The interdisciplinary orientation of EQ-SQ neuropsychoanalytical coaching
EQ-SQ NPC deals with the importance of emotional and social intelligence for the formulation of manager and personnel development concepts from the perspective of brain research, psychoanalysis and the current scientific discipline of neuropsychoanalysis (see: www.neuro-psa.org). From the findings of these research disciplines, the most important criteria for EQ and SQ are derived and corresponding concepts for the management and development of individual employees and groups, teams, departments, and divisions have been formulated.
The more objective perspective of neurobiological research and the more subjective, experience-dependent perspective of psychoanalysis offer a foundation basis for the concept of coaching, which is intended to overcome manager and personnel development problems for employees with managerial and personnel responsibility.
The current coaching concept has been developed and practised since 1980 at the Institute for Applied Social Psychology of Dr. phil. Alois Heinemann. The development was initially based on the theory and practice of psychoanalysis; it was then confirmed and enriched by neurobiological and neuropsychoanalytical research, thus receiving a biopsychosocial perspective.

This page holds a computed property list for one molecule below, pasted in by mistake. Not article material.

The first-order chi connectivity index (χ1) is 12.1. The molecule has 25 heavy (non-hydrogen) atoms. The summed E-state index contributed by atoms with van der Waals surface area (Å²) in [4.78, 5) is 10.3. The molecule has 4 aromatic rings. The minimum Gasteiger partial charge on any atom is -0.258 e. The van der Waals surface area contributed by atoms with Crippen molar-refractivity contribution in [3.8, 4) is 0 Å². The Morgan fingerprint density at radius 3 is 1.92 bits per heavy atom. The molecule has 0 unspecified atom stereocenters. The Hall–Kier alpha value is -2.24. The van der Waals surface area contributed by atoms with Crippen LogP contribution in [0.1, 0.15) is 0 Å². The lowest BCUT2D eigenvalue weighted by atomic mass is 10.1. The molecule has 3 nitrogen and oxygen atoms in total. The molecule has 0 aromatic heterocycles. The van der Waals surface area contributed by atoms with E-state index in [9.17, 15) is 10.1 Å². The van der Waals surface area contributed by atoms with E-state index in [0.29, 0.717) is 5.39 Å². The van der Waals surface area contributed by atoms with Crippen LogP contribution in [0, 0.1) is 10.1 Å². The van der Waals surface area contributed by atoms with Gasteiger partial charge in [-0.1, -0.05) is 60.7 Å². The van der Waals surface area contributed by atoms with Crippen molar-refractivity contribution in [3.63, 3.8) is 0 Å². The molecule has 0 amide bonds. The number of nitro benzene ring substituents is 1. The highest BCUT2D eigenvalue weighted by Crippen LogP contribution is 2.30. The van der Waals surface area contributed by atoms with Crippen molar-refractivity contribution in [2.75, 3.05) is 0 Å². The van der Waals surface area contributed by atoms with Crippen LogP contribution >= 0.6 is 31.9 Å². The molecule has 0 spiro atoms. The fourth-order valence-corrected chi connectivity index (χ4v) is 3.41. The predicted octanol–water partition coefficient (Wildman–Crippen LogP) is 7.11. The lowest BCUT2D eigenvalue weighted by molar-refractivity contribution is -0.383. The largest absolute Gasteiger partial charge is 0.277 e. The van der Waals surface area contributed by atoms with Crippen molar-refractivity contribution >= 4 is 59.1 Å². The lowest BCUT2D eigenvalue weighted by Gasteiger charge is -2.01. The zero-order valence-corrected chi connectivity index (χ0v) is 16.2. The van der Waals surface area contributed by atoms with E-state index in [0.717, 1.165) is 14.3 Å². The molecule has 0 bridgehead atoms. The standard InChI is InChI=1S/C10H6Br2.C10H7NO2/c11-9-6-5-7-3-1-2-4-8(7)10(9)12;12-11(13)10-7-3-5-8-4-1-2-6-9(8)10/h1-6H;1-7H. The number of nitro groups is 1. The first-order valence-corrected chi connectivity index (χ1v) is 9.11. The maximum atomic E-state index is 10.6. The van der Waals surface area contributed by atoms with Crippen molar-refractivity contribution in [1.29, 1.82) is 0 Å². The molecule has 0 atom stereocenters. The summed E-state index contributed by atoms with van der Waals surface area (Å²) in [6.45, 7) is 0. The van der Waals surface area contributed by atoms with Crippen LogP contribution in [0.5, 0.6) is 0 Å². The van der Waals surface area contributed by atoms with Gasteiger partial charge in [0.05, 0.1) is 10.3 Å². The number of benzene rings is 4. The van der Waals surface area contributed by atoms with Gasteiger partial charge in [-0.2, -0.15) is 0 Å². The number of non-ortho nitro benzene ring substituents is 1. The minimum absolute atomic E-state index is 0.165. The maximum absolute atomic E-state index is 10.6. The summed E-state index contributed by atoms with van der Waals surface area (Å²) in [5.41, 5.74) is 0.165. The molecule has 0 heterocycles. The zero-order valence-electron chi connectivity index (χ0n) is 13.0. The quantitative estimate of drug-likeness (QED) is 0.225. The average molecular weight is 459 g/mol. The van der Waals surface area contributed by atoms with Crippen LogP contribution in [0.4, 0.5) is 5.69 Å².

The scientific basis for the theory and practice of EQ-SQ NPC is in particular the research work of Wilfried R. Bion, Sigmund Freud, Peter Fürstenau, Melanie Klein, Stefan Loch, Alfred Lorenzer, Daniel N. Stern (psychoanalysis); Lise Eliot, Antonio R. Damasio, Gerald Hüther, Eric Kandel, Jaak Panksepp, Gerhard Roth, Oliver Turnbull, (brain research); Karen Kaplan-Solms, Mark Solms, Yoram Yovell, Jaak Pankseep, Maggie Zellner, (neuropsychoanalysis); Luc Ciompi (medicine/social psychiatry), John Bowlby, Karin Grossmann, Karl Grossmann (psychology/attachment research); Reinhard Pekrun (personality psychology), Günther Schiepek (systemic therapy/synergetics); Hermann Haken (physics/synergetics); Helge Pross (sociology); Walter Schulz (philosophy); Knut Bleicher, Peter M. Senge (organisational research).